Alleged violin thief also robbed a bank, prosecutors say, with note that said 'please' and 'thx'

An illustration of a violin on a yellow background.
An alleged Orange County bank robber also is accused of stealing high-end violins. (Patrick Hruby / Los Angeles Times)

The violins were expensive — and very, very old.

They included a Caressa & Francais, dated 1913 and valued at $40,000. A $60,000 Gand & Bernardel, dated 1870. And a 200-year-old Lorenzo Ventapane violin, worth $175,000.

For more than two years, federal prosecutors allege, Mark Meng stole high-end violins across the country — ingratiating himself to vendors by posing as a collector who merely wanted to borrow and try them out, then ghosting those vendors and reselling them to an unknowing violin dealer in Los Angeles.

The 57-year-old Irvine man — who also is accused of robbing a bank with a pithy thank-you note and fleeing in a white minivan — now faces charges of wire fraud and bank robbery, according to a federal complaint filed Tuesday in the U.S. District Court for the Central District of California.

On April 2, 2024, a man entered the U.S. Bank on Barranca Parkway in Irvine and demanded money from a bank teller.
A man robs the U.S. Bank on Barranca Parkway in Irvine on April 2, demanding $18,000 from the teller. (Irvine Police Instagram)

The violin scheme, prosecutors allege, ran from August 2020 through April 2023.

During that time, Meng reached out to violin shops, saying he wanted to take the instruments on loan for a trial period to figure out if he wanted to buy them.

He "gained the trust of these stores by representing himself as a collector, and in some cases, he purchased violin bows before asking for violin trial periods," the complaint reads.

In each encounter, he allegedly kept the instrument beyond the trial-basis period, "provided excuses" for the delay, and negotiated a price for the violin. He then would send the violin shop a check that would bounce — after which he would send a new hot check, pretend he mailed the instrument back and the mailer carrier lost it, or simply stop communicating.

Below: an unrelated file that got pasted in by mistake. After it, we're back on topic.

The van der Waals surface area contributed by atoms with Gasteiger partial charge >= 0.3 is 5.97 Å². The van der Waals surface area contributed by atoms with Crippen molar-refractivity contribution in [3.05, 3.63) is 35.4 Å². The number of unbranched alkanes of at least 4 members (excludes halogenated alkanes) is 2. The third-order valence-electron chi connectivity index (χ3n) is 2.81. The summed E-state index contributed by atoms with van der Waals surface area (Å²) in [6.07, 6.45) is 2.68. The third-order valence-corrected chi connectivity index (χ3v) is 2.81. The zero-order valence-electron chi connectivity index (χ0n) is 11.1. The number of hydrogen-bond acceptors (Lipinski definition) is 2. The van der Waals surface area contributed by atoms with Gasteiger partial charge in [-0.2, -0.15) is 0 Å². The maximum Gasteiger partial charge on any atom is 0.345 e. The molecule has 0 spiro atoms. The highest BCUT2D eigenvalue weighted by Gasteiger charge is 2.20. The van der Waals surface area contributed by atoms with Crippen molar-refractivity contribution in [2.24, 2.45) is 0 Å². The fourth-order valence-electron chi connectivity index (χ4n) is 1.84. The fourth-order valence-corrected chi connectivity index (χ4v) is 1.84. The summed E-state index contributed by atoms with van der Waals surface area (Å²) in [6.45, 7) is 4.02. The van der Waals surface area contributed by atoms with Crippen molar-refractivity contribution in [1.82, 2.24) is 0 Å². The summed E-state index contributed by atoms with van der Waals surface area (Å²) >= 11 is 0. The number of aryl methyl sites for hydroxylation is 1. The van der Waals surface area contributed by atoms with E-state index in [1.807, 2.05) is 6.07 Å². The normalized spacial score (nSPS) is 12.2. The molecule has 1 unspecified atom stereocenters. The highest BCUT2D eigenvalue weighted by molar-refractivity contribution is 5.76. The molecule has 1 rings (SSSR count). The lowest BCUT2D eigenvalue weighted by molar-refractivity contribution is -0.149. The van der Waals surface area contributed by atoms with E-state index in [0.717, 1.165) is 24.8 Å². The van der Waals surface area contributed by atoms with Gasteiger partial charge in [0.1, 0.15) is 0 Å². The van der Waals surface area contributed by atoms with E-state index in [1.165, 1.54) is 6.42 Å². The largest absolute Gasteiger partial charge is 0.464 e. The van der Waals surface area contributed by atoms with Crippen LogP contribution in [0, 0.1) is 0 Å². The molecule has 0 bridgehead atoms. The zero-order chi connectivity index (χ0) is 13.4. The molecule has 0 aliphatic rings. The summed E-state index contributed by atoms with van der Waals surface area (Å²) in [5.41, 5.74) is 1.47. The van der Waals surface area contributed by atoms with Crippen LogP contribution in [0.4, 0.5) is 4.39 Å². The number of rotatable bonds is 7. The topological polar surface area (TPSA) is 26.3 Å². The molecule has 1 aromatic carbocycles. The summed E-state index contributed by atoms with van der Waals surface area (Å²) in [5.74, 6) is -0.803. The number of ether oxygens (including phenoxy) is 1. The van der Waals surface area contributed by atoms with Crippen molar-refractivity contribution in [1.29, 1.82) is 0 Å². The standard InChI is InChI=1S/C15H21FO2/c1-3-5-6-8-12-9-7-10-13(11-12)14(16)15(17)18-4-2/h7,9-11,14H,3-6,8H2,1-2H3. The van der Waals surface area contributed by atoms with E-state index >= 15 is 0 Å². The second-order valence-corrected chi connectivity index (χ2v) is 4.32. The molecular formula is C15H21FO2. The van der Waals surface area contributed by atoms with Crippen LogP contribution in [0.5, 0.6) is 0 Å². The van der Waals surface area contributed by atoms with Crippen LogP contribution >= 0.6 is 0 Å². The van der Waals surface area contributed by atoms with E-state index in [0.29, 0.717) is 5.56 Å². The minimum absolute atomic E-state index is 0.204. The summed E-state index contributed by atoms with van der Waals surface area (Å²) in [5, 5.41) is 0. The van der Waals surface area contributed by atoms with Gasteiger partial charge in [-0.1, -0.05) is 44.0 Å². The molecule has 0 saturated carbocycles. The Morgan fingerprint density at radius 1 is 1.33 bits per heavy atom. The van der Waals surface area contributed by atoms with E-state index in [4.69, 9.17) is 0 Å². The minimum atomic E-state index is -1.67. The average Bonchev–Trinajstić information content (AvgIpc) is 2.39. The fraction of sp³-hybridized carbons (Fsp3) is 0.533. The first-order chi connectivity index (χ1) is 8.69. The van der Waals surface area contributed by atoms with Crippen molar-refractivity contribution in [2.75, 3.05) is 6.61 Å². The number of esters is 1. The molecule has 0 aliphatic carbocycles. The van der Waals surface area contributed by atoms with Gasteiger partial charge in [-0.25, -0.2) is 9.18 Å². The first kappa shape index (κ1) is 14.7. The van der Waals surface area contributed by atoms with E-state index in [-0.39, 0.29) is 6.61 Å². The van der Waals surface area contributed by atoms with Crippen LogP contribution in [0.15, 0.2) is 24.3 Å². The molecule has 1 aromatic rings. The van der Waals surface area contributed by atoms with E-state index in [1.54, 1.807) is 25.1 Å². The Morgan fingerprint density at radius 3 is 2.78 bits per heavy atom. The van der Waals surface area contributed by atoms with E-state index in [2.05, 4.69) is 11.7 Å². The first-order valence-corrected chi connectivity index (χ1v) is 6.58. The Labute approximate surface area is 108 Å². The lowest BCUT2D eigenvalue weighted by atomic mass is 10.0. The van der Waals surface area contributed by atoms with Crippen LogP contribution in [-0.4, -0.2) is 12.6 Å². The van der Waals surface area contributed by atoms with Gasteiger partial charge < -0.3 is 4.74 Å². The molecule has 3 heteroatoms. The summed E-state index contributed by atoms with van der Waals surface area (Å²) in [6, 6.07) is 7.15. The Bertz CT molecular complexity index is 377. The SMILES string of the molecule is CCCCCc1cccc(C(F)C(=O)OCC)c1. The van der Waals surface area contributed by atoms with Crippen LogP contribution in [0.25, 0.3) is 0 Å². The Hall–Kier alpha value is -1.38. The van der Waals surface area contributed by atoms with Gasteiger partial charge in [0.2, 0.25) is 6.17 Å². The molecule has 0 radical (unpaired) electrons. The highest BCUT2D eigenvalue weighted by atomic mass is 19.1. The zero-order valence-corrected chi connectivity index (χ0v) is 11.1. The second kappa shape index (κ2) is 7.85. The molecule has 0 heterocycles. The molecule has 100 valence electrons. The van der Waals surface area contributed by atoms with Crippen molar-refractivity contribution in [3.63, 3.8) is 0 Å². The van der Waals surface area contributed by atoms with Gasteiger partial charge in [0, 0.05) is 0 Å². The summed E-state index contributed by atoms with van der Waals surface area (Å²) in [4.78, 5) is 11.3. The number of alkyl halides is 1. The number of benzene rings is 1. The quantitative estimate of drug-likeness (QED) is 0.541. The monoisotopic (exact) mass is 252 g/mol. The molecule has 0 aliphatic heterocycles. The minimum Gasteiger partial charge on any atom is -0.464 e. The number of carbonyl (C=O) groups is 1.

Meng allegedly stole at least four violins, including a 1903 Guilio Degani worth $55,000, as well as a bow by esteemed bow maker François Lotte valued at $7,500.

In October 2023, Meng was questioned by agents from the FBI regarding the stolen violins.

So, prosecutors say, Meng was aware he was under federal investigation when, on April 2, he allegedly robbed a U.S. Bank branch on Barranca Parkway in Irvine.

According to the federal complaint, Meng was wearing latex gloves, a baseball cap, dark sunglasses, a blue bandanna covering the lower half of his face, and a "USA" T-shirt. Prosecutors say he slid a note to the bank teller that read: "$18,000. — Withdraw. Please. Stay Cool! No harm. Thx."

The teller told prosecutors that he "appeared to be shaking and nervous," according to the complaint.

When the teller said she did not have access to that much money, he allegedly said: "Give me whatever you have!"

She opened the cash register and gave him $446, the complaint says.

Meng then allegedly fled in a white Toyota Sienna minivan.

A bank employee returning from lunch captured cellphone video footage of Meng entering the vehicle, the complaint says. Footage also was obtained from surveillance cameras.

The U.S. attorney's office said in a statement that the FBI's Art Crime Team investigated Meng with assistance from the Irvine and Glendale police departments.

Meng was arrested April 11 by Irvine police. He told a detective that on the day of the robbery, he went to a casino, Starbucks and Costco.

As detectives searched his home, where they found the "USA" T-shirt, a tenant who lived there told police that Meng liked to gamble.

If convicted, Meng would face a statutory maximum sentence of 20 years in federal prison, according to the U.S. attorney's office.

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This story originally appeared in Los Angeles Times.